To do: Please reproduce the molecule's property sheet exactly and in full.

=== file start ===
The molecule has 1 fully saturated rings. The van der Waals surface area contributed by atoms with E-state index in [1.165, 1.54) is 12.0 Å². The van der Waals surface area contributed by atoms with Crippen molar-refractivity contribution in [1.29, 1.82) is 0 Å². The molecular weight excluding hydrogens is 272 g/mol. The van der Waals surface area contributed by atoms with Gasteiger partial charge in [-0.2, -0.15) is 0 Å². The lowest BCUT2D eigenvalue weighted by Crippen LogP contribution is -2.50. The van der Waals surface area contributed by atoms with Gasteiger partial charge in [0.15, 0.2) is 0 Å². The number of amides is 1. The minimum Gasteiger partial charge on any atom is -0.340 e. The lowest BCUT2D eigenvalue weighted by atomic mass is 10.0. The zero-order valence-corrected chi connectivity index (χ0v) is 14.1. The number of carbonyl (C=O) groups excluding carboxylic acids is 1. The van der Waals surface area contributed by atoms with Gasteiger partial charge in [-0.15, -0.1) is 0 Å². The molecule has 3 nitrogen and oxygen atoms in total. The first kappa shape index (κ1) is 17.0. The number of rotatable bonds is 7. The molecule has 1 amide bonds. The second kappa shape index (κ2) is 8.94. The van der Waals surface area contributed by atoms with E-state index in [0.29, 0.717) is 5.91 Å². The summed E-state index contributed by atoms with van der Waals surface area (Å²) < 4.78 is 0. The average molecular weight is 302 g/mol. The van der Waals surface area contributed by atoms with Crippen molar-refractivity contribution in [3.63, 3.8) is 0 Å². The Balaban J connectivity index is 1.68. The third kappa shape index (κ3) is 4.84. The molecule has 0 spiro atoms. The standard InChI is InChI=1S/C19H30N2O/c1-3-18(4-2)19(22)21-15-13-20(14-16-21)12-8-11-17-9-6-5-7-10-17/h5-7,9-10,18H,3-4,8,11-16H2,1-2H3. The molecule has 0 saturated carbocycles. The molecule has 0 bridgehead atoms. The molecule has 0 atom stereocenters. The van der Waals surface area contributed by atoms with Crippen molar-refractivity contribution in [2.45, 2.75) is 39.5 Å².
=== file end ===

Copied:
The molecule has 1 fully saturated rings. The van der Waals surface area contributed by atoms with E-state index in [1.165, 1.54) is 12.0 Å². The van der Waals surface area contributed by atoms with Crippen molar-refractivity contribution in [1.29, 1.82) is 0 Å². The molecular weight excluding hydrogens is 272 g/mol. The van der Waals surface area contributed by atoms with Gasteiger partial charge in [-0.2, -0.15) is 0 Å². The lowest BCUT2D eigenvalue weighted by Crippen LogP contribution is -2.50. The van der Waals surface area contributed by atoms with Gasteiger partial charge in [0.15, 0.2) is 0 Å². The number of amides is 1. The minimum Gasteiger partial charge on any atom is -0.340 e. The lowest BCUT2D eigenvalue weighted by atomic mass is 10.0. The zero-order valence-corrected chi connectivity index (χ0v) is 14.1. The number of carbonyl (C=O) groups excluding carboxylic acids is 1. The van der Waals surface area contributed by atoms with Gasteiger partial charge in [-0.15, -0.1) is 0 Å². The molecule has 3 nitrogen and oxygen atoms in total. The first kappa shape index (κ1) is 17.0. The number of rotatable bonds is 7. The molecule has 1 amide bonds. The second kappa shape index (κ2) is 8.94. The van der Waals surface area contributed by atoms with E-state index in [0.29, 0.717) is 5.91 Å². The summed E-state index contributed by atoms with van der Waals surface area (Å²) < 4.78 is 0. The average molecular weight is 302 g/mol. The van der Waals surface area contributed by atoms with Crippen molar-refractivity contribution in [3.63, 3.8) is 0 Å². The Balaban J connectivity index is 1.68. The third kappa shape index (κ3) is 4.84. The molecule has 0 spiro atoms. The standard InChI is InChI=1S/C19H30N2O/c1-3-18(4-2)19(22)21-15-13-20(14-16-21)12-8-11-17-9-6-5-7-10-17/h5-7,9-10,18H,3-4,8,11-16H2,1-2H3. The molecule has 0 saturated carbocycles. The molecule has 0 bridgehead atoms. The molecule has 0 atom stereocenters. The van der Waals surface area contributed by atoms with Crippen molar-refractivity contribution in [2.45, 2.75) is 39.5 Å².